If you are identifying a signer in California based on the oaths of credible witnesses, I would strongly recommend getting a thumbprint of the signer in your journal.  Although only required by law for Deeds and Powers of Attorney notarizations, the thumbprint is a much stronger proof of the identity of the signer than the Oaths of a few people who hardly know the signer.  Please keep in mind that in rural Tennessee, you probably know your neighbors well, and your family’s have probably known each other since not far after the Mayflower landed.  But, in urban or suburban-sprawl California, you probably don’t know anyone well because people tend to not know each other in California.  Credible Witness rules were created a long time ago when people used to know each other a lot better.

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January 8, 2011

Credible Witnesses from A to Z

Credible Witnesses from A to Z
 
What is a credible witness?
A credible witness, “CW”, or credible identifying witness is someone who can identify a signer at a notary signing.  The credible witness must know the signer and must know the signer’s name.  The witness should know the signer by having met many times in the past through different individuals.  Some states require that the credible witness always knows the notary as well, to create a chain of relationships, while others only require that the credible witness knows the notary if only one credible witness is used.  The credible witness should be an impartial party who does not have beneficial interest in the document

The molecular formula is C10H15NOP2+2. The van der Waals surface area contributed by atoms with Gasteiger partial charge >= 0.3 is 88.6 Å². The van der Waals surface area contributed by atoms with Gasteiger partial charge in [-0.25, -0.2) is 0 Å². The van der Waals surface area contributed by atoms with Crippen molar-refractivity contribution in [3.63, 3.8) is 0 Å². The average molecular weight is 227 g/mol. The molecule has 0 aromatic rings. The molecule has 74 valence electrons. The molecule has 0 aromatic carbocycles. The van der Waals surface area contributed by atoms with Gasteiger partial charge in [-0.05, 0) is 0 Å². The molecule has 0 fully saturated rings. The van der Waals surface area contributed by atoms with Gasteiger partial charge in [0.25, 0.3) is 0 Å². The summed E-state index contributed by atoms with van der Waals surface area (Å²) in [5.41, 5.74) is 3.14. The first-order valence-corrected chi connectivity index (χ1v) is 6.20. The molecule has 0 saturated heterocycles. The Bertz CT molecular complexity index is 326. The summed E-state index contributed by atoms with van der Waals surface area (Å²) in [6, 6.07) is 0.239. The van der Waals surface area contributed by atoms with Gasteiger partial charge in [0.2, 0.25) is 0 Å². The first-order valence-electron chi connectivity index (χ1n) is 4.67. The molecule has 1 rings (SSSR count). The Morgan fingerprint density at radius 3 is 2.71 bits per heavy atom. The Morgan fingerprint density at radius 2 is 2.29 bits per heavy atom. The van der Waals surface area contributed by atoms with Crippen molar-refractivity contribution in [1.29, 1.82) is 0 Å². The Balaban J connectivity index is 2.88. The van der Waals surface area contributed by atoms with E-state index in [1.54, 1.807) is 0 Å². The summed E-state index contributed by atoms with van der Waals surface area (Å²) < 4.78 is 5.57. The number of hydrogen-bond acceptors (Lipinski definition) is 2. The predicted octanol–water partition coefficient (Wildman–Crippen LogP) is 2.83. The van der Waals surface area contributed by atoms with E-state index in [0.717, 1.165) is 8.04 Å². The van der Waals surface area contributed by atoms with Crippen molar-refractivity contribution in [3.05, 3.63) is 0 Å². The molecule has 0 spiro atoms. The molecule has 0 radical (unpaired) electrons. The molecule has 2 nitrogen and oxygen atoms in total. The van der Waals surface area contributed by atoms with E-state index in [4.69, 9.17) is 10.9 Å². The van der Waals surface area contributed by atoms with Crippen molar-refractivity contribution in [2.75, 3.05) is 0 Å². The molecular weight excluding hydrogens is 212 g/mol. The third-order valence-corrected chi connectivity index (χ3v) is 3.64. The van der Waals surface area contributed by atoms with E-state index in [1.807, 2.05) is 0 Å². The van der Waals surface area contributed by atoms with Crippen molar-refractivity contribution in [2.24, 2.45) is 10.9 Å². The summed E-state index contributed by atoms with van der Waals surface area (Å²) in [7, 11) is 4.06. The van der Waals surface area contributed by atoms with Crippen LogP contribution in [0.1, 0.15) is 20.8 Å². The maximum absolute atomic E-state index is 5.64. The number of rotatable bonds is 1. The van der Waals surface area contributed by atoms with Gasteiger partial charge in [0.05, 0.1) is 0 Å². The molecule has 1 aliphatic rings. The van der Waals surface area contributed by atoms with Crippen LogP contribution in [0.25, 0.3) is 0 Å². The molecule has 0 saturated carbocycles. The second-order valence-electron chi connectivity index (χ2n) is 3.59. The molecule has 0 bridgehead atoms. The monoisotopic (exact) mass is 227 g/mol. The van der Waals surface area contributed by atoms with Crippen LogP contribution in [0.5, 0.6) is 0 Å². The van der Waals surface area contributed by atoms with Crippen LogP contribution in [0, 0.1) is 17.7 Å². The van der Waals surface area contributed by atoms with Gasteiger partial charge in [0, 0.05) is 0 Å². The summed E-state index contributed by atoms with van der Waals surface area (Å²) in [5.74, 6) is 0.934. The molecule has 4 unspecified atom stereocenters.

Which states allow the use of credible witnesses?
Many states allow credible witnesses, and we documented these states on a forum post
http://www.123notary.com/forum/topic.asp?TOPIC_ID=4047.  To summarize: Virginia is a state that does not allow credible witnesses.  Most other states that we have information about do allow credible witnesses.
 
States that allow 1 Credible Witness
How many credible witnesses do you need to use in various states? What are the credible witness rules?
Arizona, Ohio, Pennsylvania and several other states allow the use of one CW that must be known to the notary, and must know the signer. 
 
States that allow 1 or 2 Credible Witnesses
California, Florida, and Georgia, among other states, allow the use of one CW if the witness is known to the notary and knows the signer; or two CW’s if the notary doesn’t know either of the witnesses.  These states are unique in that they offer a choice of using one or two credible witnesses.
 
States that allow 2 Credible Witnesses
Tennessee and Missouri allow the use of two credible witnesses to identify a signer.
 
Procedure
Credible Witness Rules can vary from state to state, but as a general rule, you should not use a credible witness unless there is no identification available.  In many cases, the identification available will have a different name variation on it, making it unacceptable to be used when signing documents that have a longer, or different name variation. Whether or not its legal to use credible witnesses in this type of situation is something to look up in your state’s notary manual.